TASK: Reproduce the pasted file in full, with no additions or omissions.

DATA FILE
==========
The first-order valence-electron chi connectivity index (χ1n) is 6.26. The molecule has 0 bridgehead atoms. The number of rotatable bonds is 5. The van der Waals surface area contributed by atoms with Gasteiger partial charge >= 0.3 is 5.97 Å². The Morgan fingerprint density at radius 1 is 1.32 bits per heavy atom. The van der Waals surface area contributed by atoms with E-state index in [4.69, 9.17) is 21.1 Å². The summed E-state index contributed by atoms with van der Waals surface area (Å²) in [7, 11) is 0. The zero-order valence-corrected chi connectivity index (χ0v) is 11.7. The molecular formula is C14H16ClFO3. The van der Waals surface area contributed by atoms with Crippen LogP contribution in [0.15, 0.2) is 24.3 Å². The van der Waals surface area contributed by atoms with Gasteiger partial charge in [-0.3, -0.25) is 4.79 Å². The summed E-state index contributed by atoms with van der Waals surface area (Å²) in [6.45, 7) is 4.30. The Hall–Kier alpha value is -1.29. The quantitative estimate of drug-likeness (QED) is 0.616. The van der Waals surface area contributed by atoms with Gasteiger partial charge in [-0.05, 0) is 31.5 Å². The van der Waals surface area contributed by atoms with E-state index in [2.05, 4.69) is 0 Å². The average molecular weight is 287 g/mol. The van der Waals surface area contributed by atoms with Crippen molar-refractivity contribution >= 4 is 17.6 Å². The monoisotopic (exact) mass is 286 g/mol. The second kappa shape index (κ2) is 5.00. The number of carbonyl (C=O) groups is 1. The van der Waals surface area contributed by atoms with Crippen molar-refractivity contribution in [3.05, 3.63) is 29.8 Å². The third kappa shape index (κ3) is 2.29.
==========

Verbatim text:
The first-order valence-electron chi connectivity index (χ1n) is 6.26. The molecule has 0 bridgehead atoms. The number of rotatable bonds is 5. The van der Waals surface area contributed by atoms with Gasteiger partial charge >= 0.3 is 5.97 Å². The Morgan fingerprint density at radius 1 is 1.32 bits per heavy atom. The van der Waals surface area contributed by atoms with E-state index in [4.69, 9.17) is 21.1 Å². The summed E-state index contributed by atoms with van der Waals surface area (Å²) in [7, 11) is 0. The zero-order valence-corrected chi connectivity index (χ0v) is 11.7. The molecular formula is C14H16ClFO3. The van der Waals surface area contributed by atoms with Crippen LogP contribution in [0.15, 0.2) is 24.3 Å². The van der Waals surface area contributed by atoms with Gasteiger partial charge in [-0.3, -0.25) is 4.79 Å². The summed E-state index contributed by atoms with van der Waals surface area (Å²) in [6.45, 7) is 4.30. The Hall–Kier alpha value is -1.29. The quantitative estimate of drug-likeness (QED) is 0.616. The van der Waals surface area contributed by atoms with Gasteiger partial charge in [-0.05, 0) is 31.5 Å². The van der Waals surface area contributed by atoms with E-state index in [2.05, 4.69) is 0 Å². The average molecular weight is 287 g/mol. The van der Waals surface area contributed by atoms with Crippen molar-refractivity contribution >= 4 is 17.6 Å². The monoisotopic (exact) mass is 286 g/mol. The second kappa shape index (κ2) is 5.00. The number of carbonyl (C=O) groups is 1. The van der Waals surface area contributed by atoms with Crippen molar-refractivity contribution in [3.05, 3.63) is 29.8 Å². The third kappa shape index (κ3) is 2.29.